The Cavaliers from Core 2020 (Cavalier of Night, Cavalier of Dawn, and Cavalier of Flame) are obvious picks, each allowing us to do different things: destroying creatures and re-animating, destroying permanents and retrieving Colossal Hammer, or digging through cards and burning each opponent. Each of these effects are strong on their own, and being able to strap them up for battle is an exciting prospect.

Murderous Rider follows on nicely, allowing us to remove a problem creature or planeswalker and functioning as an extra removal spell. Early game, I like Ardenvale Tactician for disruption, Order of Midnight as a way to cheaply recast our Commander (by letting it go to the graveyard), and Acclaimed Contender as a way to dig deeper.

Card draw is something we should be aiming for, so aside from Acclaimed Contender, Midnight Reaper is a great Knight to play. As far as being efficient with our cards, we already have a bunch of adventures, so I’d be happy to play Embereth Shieldbreaker for more modal value. It’s not big, but it can blow up mana ramp!

Other knights I like are Burning-Yard Trainer, who grants +2/+2, Trample and Haste when he enters, and Silverwing Squadron.

Card Draw

Outside of what already draws us cards, our best options are probably Ugin, the Ineffable who can also shoot down permanents, Guild Globe & Golden Egg that fix our mana, and Light up the Stage for some impulsive draw. Most of our draw will come from Midnight Reaper and our Commander; but depending on which way you decide to brew the deck, Tome of the Guildpact may be an option for multi-color payoff, and should you be playing a lot of legendary creatures, Tome of Legends may also work.

Pay Offs & Finishers

There are a couple of directions it’s possible to go here. As most of our card draw will be from losing life, I like the idea of running some lifegain in here; and so there is some potential payoff for doing so. Sorin, Vengeful Bloodlord lets us make big swings and also reanimates a small value body, or something larger if left unchecked. Deafening Clarion can wipe out small annoying blockers or tokens and pave the way for our bigger bodies to get in unimpeded, and/or gain us a bunch of life to stay in the game longer.

If we lean hard enough in to lifegain, Smitten Swordmaster allows us to play a miniature Exsanguinate effect that is stronger the more knights we control. We also can consider Ajani, Strength of the Pride as a one-sided board wipe.

Speaking of Knights, Circle of Loyalty might be pretty strong. Getting a free token whenever we play our Commander is pretty decent, plus an anthem never hurt anyone. I’m probably more excited by running Twinblade Paladin—at 25 or more life, it has Double strike, and gains counters when we gain life. There’s also Gideon’s Company who get similarly large with lifegain, though that may be going too deep.


Being able to gain a slow and steady advantage and build toward ending the game is a good strategy, so Brimstone Trebuchet is actually looking pretty good here, especially as it hits each opponent. Outlaw’s Merriment is also worth considering, as a token every turn is huge value, and lets us sink mana into equip costs if we need to.

I also like to pack a lot of recursion in singleton decks, so cards like Bond of Revival are great—they reanimate our Commander, and give it haste. Tasty. Beyond this, we have Brought Back, which can be good if we’re holding mana up for God’s Willing anyways. Revival // Revenge is also pretty strong here, allowing us to potentially jump back into a game with a chunk of life while rendering an opponent close to death. Knight’s Charge, from the precon, is also a monster of a card—definitely leave this one in.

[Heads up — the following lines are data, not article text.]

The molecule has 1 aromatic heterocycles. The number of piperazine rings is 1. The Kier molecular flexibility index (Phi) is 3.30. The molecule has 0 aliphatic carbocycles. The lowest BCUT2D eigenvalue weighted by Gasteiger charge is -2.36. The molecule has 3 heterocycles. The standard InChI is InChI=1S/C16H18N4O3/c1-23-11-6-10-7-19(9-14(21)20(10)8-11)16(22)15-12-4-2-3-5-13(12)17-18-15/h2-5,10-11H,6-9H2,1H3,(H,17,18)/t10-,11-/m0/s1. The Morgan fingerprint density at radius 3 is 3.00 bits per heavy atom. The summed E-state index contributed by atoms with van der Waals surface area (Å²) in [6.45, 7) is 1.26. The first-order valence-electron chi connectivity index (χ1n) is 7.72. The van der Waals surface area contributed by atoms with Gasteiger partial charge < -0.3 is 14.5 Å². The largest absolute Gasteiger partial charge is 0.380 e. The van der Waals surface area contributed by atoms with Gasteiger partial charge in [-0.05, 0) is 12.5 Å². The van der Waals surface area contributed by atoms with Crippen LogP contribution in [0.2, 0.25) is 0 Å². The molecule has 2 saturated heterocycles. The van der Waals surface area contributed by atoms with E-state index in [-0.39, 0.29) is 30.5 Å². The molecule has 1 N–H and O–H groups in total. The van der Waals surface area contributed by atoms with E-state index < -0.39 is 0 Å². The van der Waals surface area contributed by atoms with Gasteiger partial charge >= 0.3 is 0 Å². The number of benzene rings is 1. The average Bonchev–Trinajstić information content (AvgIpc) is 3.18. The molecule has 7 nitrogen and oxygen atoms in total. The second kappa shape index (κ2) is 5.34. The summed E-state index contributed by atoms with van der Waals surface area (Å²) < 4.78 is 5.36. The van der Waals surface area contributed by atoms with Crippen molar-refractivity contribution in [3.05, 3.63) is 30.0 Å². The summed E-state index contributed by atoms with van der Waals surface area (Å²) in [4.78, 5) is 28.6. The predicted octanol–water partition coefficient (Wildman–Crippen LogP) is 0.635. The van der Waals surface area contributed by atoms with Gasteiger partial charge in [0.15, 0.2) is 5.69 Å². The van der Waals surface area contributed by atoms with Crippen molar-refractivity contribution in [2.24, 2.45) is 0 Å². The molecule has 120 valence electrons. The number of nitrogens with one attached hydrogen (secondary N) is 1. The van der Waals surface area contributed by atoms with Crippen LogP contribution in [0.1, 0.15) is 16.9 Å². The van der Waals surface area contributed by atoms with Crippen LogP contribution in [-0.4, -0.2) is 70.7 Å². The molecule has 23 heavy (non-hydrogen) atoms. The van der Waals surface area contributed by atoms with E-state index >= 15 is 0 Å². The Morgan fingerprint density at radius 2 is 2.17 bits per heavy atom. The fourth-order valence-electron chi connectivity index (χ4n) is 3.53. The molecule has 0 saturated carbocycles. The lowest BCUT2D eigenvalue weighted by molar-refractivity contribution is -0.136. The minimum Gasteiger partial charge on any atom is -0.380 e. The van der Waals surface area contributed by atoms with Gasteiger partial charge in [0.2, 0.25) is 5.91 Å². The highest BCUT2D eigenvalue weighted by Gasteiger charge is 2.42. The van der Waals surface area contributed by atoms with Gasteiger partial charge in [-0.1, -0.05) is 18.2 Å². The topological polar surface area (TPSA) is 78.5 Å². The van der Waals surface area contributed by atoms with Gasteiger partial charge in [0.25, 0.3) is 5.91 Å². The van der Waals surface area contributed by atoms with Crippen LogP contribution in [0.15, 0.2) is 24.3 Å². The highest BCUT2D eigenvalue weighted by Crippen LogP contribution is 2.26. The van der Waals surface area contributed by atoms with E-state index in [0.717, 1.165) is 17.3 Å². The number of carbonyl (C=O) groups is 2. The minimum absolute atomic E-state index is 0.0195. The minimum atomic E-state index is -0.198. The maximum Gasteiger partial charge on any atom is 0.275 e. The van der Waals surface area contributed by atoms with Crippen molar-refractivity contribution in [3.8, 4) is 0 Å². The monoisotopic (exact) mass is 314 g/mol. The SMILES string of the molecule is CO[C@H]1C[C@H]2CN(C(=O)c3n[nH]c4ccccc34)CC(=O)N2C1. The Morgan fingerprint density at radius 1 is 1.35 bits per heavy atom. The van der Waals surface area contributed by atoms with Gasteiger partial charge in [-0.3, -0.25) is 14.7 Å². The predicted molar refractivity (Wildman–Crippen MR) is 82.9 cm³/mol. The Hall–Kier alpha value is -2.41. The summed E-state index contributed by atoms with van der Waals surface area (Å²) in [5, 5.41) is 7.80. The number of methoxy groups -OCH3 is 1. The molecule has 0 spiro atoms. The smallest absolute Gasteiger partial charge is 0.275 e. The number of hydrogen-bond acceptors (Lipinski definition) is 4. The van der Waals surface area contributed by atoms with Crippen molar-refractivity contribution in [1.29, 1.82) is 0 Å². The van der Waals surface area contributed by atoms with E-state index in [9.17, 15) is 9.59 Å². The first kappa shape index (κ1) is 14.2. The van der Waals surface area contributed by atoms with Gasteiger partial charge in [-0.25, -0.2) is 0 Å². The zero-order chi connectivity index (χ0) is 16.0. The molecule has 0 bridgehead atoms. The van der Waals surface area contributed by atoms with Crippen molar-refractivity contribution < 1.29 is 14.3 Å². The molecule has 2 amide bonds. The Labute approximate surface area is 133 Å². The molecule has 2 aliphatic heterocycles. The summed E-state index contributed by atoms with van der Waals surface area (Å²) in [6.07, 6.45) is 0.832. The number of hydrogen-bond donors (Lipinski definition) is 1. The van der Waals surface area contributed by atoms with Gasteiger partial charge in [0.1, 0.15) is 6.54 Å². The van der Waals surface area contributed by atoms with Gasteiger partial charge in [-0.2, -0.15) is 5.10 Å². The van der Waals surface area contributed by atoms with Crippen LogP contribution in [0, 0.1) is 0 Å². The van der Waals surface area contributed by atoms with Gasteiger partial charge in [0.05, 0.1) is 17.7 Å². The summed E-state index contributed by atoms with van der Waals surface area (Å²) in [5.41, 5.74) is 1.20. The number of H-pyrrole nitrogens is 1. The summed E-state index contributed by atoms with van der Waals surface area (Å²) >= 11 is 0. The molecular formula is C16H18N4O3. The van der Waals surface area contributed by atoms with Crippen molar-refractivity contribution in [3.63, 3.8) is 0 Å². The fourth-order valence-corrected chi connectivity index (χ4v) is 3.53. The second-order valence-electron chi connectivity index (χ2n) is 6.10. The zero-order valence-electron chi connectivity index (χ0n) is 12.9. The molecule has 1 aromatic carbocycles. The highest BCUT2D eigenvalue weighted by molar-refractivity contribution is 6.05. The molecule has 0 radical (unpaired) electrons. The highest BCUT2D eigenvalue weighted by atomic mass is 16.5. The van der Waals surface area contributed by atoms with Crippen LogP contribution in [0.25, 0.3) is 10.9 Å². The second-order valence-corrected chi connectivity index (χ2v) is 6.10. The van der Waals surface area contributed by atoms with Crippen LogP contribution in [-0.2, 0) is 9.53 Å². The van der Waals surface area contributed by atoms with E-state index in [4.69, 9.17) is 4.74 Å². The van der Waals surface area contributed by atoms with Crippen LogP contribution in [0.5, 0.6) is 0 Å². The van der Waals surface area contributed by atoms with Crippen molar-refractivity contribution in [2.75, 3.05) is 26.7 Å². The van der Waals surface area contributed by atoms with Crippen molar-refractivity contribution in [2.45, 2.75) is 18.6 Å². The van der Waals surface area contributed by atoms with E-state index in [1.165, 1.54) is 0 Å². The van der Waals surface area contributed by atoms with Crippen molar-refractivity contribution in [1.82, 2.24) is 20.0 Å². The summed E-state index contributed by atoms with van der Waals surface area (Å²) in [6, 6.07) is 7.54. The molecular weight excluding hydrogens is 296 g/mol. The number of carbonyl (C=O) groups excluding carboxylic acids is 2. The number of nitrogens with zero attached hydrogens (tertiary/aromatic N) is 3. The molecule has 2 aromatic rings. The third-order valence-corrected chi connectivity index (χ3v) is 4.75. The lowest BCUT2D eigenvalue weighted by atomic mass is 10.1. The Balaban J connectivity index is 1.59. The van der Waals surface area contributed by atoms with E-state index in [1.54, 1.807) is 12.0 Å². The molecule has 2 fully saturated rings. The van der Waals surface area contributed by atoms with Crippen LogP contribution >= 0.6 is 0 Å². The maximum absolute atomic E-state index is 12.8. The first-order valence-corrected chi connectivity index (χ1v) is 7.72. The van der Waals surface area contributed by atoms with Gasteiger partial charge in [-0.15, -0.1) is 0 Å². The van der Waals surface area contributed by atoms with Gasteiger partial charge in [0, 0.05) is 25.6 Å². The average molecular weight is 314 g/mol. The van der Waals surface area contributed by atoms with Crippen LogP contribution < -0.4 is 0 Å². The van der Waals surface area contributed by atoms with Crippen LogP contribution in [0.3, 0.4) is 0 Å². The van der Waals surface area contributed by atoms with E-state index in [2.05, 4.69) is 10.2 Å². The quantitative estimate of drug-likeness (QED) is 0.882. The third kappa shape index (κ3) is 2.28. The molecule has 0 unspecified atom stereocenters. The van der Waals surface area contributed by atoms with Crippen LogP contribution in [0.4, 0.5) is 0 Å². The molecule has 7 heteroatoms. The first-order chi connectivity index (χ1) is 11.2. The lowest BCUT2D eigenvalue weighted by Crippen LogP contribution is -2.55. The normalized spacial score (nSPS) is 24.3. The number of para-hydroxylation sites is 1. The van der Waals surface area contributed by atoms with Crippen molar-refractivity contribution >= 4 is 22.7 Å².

There are a couple final cards I’d like to consider. First up is Gideon, Oathsworn. This guy comes in with four loyalty, and takes three turns to ultimate. Provided we are attacking though (which we will be) his static gives us +1/+1 counters. If we can protect him long enough, he can initiate a one-sided boardwipe, exiling all of our opponent’s creatures. One sided wipes win games.

The second is Bond of Discipline. If you spend the game getting set up only to find yourself at an impasse, this can provide a way through whilst also giving you enough life to survive the backswing.

Realm-Cloaked Giant allows us to play games in the control seat, and let our opponents over-extend whilst committing less to the board. This won’t happen that often, but when it does, will sometimes severely limit our opponents options for bouncing back.


Finally, Manifold Key lets us finish games with Commander Damage, or get through with a big hammer. What’s not to love?

A Note on Mana

The precon comes in at 24 lands. As tempting as this is, I would be unlikely to cut any of them for spells as we need to hit our land drops. As for which lands to run, I’d be inclined to lean a little heavier into Boros or Orzhov, with the following fixing and lands being of high priority:

Castle Ardenvale, Castle Embereth, Castle Locthwain, Temple of Silence, Temple of Triumph, Godless Shrine, Sacred Foundry, Blood Crypt, Tournament Grounds, Fabled Passage, Command Tower, Emergence Zone, Chromatic Lantern, Smothering Tithe

In Closing

Syr Gwyn, Hero of Ashvale is card I’ve been excited about since spoiler season. Whilst we don’t have as many super-hot equipment in standard as we’d like, she’s still a strong contender in the Brawl format, with access to lots of efficient removal, strong creatures and powerful effects.

Next time, we’ll look at taking her to the next level for the Commander format. I can’t wait!

Kristen is a lover of both Limited and Commander, and can most often be found championing the Boros Legion when called upon to sit down and shuffle up. Based in the UK, she works as a software developer, and her love for the Legion is second only to her appreciation for Lord of the Rings and Mass Effect.